Monday, August 1, 2011

The Ghost of Mary Wallace

This story has all the elements of a great romantic adventure novel. It involves a pirate, fate, and a ghost. What is most amazing about this story is that most of it is true. A couple named James and Elizabeth Wilson set sail from Ireland in 1720. Captain Wilson and his wife were immigrating to America where he held land in New England.

The Wolf, the ship the Wilson’s sailed on was boarded by pirates as it neared Boston Harbor. The pirates’ leader was a ruthless, young, and handsome captain by the name of Don Pedro. Pedro ordered that all the passengers should be killed. Elizabeth Wilson that very day, July 17, 1720 had given birth to a baby daughter. 

When Pedro heard this, he insisted upon seeing the mother and baby. Taken with the baby girl he told the Wilsons that if they named her “Mary” after his own beloved mother that he would let all the passengers go unharmed.

Wilson Londonderry Home
The Wilsons agreed, and Don Pedro kept his promise. Before he sailed away he gave the Wilson’s a length of green Chinese silk, he told the Wilsons that the fabric should be used for Mary’s wedding gown. 

Unfortunately, Mary’s father Captain Wilson died shorty after his family reached Boston. Elizabeth took their baby and settled in Londonderry, New Hampshire on James’ land as originally planned.

Elizabeth Wilson then married James Clark who was the great-great grandfather of Horace Greeley who became known for his famous declaration: “Go west, young man.” She died in 1732. This same year another family by the name of Wallace arrived in Londonderry, New Hampshire.

Mary Wilson grew up to be very beautiful—she was six feet tall—with long red hair. She married Thomas Wallace on December 1742. She wore a gown made from the silk brocade given her parents by Don Pedro. She and her husband had four sons and a daughter: Thomas Jr., Robert, William, James, and Elizabeth. At this point in the story, the legend takes over—the following is the part of the story that is not true.

Legend states that soon after the birth of Mary’s last child her husband Thomas died. Word of this tragedy reached Don Pedro. Having made his fortune he was eager to leave his life at sea. The story goes on to state that Don Pedro was actually an English nobleman, the “black sheep” of his family. He arrived in Henniker, New Hampshire, where the King of England had granted him land. He then built a mansion on a hilltop.

He then convinced Mary, who was still in mourning for her husband, to move in as his housekeeper. There Don Pedro supports Mary and her children in a grand style for many happy years. Unfortunately, Pedro’s shady past catches up to him; a former enemy tracks him down. Mary hearing a grunt and a curse outside her bedroom window rushes to the garden and finds Don Pedro, dying, a pirate cutlass embedded in his chest. 

He tells Mary where his hidden gold is located and requests she bury him underneath the hearth of the home. Mary honored his wishes, and lived a comfortable life, without having to use his gold—the legend states she lived the rest of her life at the Henniker mansion.

Robert's Mansion
Years later, an owner of this mansion in Henniker—a man by the name of Louis Roy-- renovated it in 1917 and then started giving paid tours of the home—he told the public of how Mary’s spirit remained in the house. He stated that Mary had been seen tending the hearth carefully because it was the final resting place of Don Pedro.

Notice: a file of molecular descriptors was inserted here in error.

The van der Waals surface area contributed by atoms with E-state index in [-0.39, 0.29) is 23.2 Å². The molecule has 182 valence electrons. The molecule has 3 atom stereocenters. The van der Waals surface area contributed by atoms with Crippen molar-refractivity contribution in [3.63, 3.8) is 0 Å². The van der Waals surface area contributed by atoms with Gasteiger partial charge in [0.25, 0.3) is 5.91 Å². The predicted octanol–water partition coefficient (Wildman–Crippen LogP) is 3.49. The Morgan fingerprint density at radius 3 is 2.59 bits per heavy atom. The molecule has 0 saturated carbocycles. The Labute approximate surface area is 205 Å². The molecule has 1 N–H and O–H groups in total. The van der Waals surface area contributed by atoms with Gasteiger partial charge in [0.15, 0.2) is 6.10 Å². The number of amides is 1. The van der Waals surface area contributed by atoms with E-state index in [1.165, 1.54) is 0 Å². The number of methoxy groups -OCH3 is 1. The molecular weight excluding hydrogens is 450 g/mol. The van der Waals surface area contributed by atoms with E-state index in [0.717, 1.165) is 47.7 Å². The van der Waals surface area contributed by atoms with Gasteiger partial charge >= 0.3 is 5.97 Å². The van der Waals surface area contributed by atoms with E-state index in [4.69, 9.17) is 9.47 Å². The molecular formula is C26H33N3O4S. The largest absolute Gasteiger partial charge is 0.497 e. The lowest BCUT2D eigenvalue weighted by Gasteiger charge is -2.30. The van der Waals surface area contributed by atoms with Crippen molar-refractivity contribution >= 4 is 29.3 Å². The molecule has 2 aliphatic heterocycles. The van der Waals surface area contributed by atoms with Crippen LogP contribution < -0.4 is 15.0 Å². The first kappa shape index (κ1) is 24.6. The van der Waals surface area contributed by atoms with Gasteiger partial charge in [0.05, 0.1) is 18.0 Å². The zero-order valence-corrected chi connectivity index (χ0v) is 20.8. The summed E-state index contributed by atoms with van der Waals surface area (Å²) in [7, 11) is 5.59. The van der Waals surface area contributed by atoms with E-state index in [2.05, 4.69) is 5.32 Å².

Visitors were led to a rocking chair that had belonged to Mary which rocked by itself. Roy said it did this to welcome them—he actually placed this chair on a loose floorboard which he would hit with his foot to make it appear as if the chair was moving on its own, Roy also told visitors about Don Pedro’s buried treasure and then he rented shovels to his visitors so they could dig holes in the backyard looking for it. Louis Roy—a gifted charlatan-- passed away in 1965 and the subsequent owners have discouraged public interest in the mansion.

The true story is that Mary’s husband Thomas Wallace actually lived into his eighties and he and Mary lived happily together all those years. Wallace died in 1791. Mary never lived in the mansion Mr. Roy renovated. Robert one of her sons built it and lived there. Mary's third son, William, also lived in Henniker, after her husbands’ death Mary did move to Henniker in 1798 to live with William-- this is where Mary lived until her death on February 13, 1814. She was buried in the Wallace family plot in Centre Cemetery.

As for Don Pedro, much is not known about him after he spared the lives of the Wilsons and the rest of the Wolf’s passengers. He never moved to New England as the legend states.

Mary did wear the silk brocade on her wedding day and several future generations of women in her family also wore the gown on their wedding days. Pieces of the gown remain in the DAR--Daughters of the American Revolution-- Museum in Washington D.C. The fabric is faded, with small, teal green flowers and white stripes running through it. Mary’s oldest son Thomas Wallace, Jr. was a distinguished Revolutionary war hero. Her daughter Elizabeth married a major in the New Hampshire Militia.

The irony here is Robert’s mansion, which was later owned by Roy is considered haunted—just not by Mary. Williams’ house were Mary actually lived was reported to be haunted after it was empty. The town purchased it in 1844 for a poorhouse, and it was known as the “Wallace Poor Farm.” Vandals destroyed the house in later years.

The locals call Mary Wallace “Ocean-Born Mary.” Her spirit has been seen in the Centre Cemetery where she is buried. She is described as tall with red hair, and as beautiful as she was in life.

No comments: